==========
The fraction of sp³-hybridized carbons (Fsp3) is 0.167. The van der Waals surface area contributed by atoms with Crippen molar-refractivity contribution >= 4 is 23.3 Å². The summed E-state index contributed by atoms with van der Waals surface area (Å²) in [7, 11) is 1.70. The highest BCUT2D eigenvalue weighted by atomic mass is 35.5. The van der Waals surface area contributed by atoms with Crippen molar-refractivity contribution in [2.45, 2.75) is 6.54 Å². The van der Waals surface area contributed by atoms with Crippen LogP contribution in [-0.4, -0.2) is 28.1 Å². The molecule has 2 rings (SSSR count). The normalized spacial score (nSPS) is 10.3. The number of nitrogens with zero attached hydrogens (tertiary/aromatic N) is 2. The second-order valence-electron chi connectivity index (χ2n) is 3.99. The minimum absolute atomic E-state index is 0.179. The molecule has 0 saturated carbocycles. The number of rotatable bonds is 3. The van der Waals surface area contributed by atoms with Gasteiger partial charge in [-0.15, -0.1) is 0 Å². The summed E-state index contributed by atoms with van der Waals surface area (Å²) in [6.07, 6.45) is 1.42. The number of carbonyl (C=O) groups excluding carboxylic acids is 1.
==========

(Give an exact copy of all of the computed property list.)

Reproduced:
The fraction of sp³-hybridized carbons (Fsp3) is 0.167. The van der Waals surface area contributed by atoms with Crippen molar-refractivity contribution >= 4 is 23.3 Å². The summed E-state index contributed by atoms with van der Waals surface area (Å²) in [7, 11) is 1.70. The highest BCUT2D eigenvalue weighted by atomic mass is 35.5. The van der Waals surface area contributed by atoms with Crippen molar-refractivity contribution in [2.45, 2.75) is 6.54 Å². The van der Waals surface area contributed by atoms with Crippen LogP contribution in [-0.4, -0.2) is 28.1 Å². The molecule has 2 rings (SSSR count). The normalized spacial score (nSPS) is 10.3. The number of nitrogens with zero attached hydrogens (tertiary/aromatic N) is 2. The second-order valence-electron chi connectivity index (χ2n) is 3.99. The minimum absolute atomic E-state index is 0.179. The molecule has 0 saturated carbocycles. The number of rotatable bonds is 3. The van der Waals surface area contributed by atoms with Gasteiger partial charge in [-0.15, -0.1) is 0 Å². The summed E-state index contributed by atoms with van der Waals surface area (Å²) in [6.07, 6.45) is 1.42. The number of carbonyl (C=O) groups excluding carboxylic acids is 1.